The goal was to see if over the course of one year fluoxetine could prevent them from relapsing and losing the weight. In addition to receiving either the study medication or the placebo, all study participants also received a form of psychotherapy -- cognitive behavioral therapy.
While the results were disappointing, Prozac may not be entirely useless for treating eating disorders.
"Studies always look at groups of patients, not individuals, to determine if on average there will be benefit to patients," he said, explaining that some patients may benefit from taking it, although, on average, Prozac was no better than the placebo for preventing anorexia nervosa.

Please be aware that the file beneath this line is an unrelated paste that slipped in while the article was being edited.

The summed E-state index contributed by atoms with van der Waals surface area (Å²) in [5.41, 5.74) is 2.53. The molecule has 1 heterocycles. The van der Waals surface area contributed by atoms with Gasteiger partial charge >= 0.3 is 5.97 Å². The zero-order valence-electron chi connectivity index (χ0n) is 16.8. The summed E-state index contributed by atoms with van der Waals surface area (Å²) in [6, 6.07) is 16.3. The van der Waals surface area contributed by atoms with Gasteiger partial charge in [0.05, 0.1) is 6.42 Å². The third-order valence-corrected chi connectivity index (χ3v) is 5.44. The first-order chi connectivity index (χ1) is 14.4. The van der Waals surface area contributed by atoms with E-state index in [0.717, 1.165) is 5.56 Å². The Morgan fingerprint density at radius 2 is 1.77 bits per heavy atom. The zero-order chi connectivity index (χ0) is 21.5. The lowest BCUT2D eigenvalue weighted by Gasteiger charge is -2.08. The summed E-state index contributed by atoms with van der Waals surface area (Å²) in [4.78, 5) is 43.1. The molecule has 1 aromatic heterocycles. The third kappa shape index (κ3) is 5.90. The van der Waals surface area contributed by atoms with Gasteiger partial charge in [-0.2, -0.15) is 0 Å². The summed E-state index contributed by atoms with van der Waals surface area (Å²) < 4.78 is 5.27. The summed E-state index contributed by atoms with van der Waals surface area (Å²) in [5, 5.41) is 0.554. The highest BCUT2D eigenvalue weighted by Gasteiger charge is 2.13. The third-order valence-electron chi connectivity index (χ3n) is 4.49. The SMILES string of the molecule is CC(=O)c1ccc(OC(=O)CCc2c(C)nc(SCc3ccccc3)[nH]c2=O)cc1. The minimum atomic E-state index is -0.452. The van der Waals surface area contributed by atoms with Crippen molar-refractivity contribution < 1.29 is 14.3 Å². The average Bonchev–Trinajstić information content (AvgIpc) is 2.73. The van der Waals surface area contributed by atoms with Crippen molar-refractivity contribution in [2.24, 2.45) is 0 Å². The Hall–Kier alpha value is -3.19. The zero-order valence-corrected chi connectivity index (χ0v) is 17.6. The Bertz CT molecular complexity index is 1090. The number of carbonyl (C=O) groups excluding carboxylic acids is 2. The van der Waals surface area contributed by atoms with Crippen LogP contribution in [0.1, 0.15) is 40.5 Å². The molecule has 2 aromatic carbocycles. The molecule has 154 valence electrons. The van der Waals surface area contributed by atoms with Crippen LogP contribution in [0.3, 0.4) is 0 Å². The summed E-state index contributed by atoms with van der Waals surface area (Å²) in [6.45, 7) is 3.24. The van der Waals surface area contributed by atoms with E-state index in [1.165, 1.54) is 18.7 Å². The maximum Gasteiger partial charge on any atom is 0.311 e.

And, regardless, antidepressant therapy is not meant to be used alone, said Dr. Mae Sokol, a pediatrician and psychiatrist at Creighton University and medical director of the eating disorders program at Children's Hospital in Omaha.
"Medicine is only an adjunct to the rest of treatment, including dietary management and psychotherapy. Hopefully, patients will discuss this [study] with their doctors and make decisions on an individual basis," she said.
Walsh agreed, saying "studies need to be interpreted by patients and their physicians on a case-by-case basis. There's a clinical rule that says if a patient is doing well, change nothing."
As for his patients, he said, "I would not add a medication [to their current therapy] because there is no evidence it works."